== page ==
More than 400,000 people joined with the First Liberty law firm and a coalition of leaders Wednesday in urging the Presidential Commission on the Supreme Court of the United States to reject “court packing” and other partisan proposals offered under the guise of court reform.
President Joe Biden established the commission April 9, directing it to analyze proposals for reforming the U.S. Supreme Court. Among those proposals are term limits for justices and changes to case selection, rules and practices on the court.
Perhaps the proposal that has garnered most attention is the idea of increasing the number of justices from the current nine to 13. Although Congressional observers have said that proposal would not likely pass the current Senate, the addition of four justices nominated by President Biden would, presumably, give the court’s liberal wing a 7-6 majority and allow the court to rubber stamp progressive policies, including those that might favor abortion and the LGBTQ agenda while weakening religious liberty and free speech.
Liberal supporters of the court packing concept have tried to whip up support by characterizing it as necessary in order to “wrest control of the Supreme Court from the extremist political minority that is using it to assail our democracy and impose minority rule”—neglecting to point out that justices must gain a majority vote in the U.S. Senate and thus by definition are not the product of “minority rule.”
First Liberty, along with 31 leaders including Franklin Graham; former U.S. Attorney General Edwin Meese III; Heritage Foundation President Kay C. James and James Dobson, president of the Dr. James Dobson Family Institute, sent the commission a letter to to which some 400,000 members of the public had added their names. The letter states:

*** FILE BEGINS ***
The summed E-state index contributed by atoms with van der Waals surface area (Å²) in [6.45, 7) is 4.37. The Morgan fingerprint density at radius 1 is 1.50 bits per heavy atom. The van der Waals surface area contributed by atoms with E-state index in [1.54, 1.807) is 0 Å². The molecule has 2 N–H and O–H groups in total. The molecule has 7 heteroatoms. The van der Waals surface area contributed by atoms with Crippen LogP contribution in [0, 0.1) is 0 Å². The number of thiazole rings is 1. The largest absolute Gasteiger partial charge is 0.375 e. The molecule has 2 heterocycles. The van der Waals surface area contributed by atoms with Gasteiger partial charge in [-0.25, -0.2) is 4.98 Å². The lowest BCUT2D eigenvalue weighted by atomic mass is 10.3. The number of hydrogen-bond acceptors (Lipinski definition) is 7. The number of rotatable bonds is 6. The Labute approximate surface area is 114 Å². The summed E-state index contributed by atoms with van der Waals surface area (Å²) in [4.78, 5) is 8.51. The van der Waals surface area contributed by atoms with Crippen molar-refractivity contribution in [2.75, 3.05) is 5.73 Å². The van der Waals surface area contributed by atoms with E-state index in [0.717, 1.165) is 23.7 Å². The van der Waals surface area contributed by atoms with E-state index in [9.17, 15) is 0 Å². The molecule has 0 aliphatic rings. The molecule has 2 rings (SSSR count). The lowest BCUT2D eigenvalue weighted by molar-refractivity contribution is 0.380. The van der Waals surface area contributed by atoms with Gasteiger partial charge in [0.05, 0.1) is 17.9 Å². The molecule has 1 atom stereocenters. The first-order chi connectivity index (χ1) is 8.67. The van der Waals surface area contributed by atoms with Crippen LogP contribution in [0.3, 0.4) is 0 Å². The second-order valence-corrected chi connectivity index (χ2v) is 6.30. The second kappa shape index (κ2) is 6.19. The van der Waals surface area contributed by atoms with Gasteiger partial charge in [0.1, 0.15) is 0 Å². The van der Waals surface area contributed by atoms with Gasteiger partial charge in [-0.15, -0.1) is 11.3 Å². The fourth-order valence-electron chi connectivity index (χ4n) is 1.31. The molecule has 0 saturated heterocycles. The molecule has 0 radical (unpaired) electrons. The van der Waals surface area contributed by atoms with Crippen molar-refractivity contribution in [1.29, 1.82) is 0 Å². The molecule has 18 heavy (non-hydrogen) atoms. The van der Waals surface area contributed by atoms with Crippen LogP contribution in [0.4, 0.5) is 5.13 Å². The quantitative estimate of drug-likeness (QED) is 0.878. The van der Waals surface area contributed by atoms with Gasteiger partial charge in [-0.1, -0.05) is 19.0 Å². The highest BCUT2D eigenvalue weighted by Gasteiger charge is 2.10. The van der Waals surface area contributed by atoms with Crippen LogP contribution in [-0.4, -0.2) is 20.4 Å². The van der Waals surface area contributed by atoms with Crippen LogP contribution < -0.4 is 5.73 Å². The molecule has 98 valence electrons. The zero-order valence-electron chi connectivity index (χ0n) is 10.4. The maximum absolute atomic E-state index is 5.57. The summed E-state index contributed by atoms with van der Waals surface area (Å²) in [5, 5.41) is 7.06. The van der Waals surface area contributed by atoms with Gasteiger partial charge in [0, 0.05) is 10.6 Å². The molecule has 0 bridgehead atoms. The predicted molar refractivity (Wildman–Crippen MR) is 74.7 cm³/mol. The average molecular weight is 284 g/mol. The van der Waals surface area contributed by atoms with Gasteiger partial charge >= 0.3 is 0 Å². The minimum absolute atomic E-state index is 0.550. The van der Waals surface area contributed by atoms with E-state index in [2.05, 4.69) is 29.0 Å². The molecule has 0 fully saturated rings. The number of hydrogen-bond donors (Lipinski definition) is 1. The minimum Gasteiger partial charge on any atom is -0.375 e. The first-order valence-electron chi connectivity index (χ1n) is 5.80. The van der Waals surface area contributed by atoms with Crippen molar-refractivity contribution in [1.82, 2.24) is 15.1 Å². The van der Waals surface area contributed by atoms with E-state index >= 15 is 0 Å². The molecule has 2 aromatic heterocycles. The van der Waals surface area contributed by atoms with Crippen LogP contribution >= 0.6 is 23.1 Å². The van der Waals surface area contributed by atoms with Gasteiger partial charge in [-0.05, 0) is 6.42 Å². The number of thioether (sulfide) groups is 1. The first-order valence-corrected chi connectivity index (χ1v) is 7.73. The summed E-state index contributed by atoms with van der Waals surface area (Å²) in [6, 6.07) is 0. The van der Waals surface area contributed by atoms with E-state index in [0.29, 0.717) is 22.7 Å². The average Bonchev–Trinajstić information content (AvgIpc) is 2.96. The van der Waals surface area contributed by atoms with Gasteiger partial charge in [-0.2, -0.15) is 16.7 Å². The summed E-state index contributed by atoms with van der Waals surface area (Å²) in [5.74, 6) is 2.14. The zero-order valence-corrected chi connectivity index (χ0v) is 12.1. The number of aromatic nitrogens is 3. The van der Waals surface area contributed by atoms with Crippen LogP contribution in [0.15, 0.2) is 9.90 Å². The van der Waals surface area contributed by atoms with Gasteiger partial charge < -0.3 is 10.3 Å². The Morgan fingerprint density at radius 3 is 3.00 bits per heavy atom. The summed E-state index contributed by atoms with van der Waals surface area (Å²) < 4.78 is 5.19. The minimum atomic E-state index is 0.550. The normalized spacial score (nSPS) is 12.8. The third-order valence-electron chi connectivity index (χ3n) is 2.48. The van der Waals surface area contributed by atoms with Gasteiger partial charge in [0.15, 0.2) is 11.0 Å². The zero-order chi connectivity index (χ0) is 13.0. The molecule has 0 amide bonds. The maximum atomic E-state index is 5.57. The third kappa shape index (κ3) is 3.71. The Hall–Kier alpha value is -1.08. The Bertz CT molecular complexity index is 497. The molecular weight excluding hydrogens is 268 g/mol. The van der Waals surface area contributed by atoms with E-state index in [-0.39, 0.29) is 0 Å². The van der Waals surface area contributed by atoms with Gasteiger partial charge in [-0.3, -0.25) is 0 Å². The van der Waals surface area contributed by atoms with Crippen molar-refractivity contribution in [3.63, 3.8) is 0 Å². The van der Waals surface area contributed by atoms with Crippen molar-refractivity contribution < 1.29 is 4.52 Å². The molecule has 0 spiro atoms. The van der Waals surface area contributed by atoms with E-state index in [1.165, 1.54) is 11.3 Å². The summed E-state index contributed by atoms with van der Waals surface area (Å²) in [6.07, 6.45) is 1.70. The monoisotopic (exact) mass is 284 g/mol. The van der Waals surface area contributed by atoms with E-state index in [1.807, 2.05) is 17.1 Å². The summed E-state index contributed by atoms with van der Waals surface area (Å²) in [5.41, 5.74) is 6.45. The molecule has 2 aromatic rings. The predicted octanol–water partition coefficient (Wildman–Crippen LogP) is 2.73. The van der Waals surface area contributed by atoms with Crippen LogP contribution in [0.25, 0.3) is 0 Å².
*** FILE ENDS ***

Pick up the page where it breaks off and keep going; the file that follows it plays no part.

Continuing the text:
“The current progressive legal-political movement now seeks to effectuate a seizure of our courts under the specious guise of ‘reforming’ the judiciary. Whether by packing the Court with additional justices, stripping the Supreme Court of jurisdiction, or otherwise undermining the constitutional notion of separation of powers, the goal is the same: replacing the Constitution’s original meaning with one that reflects a progressive secularism.”
Recent surveys have found that a majority of Americans are opposed to court packing. In addition, the late liberal Justice Ruth Bader Ginsburg and current Justice Stephen Breyer, who is also considered a member of the court’s liberal wing, have voiced opposition to court packing. “What goes around comes around,” Breyer said during a September interview with National Public Radio. “And if the Democrats can do it, the Republicans can do it.”
Photo: Fred Schilling, Collection of the Supreme Court of the United States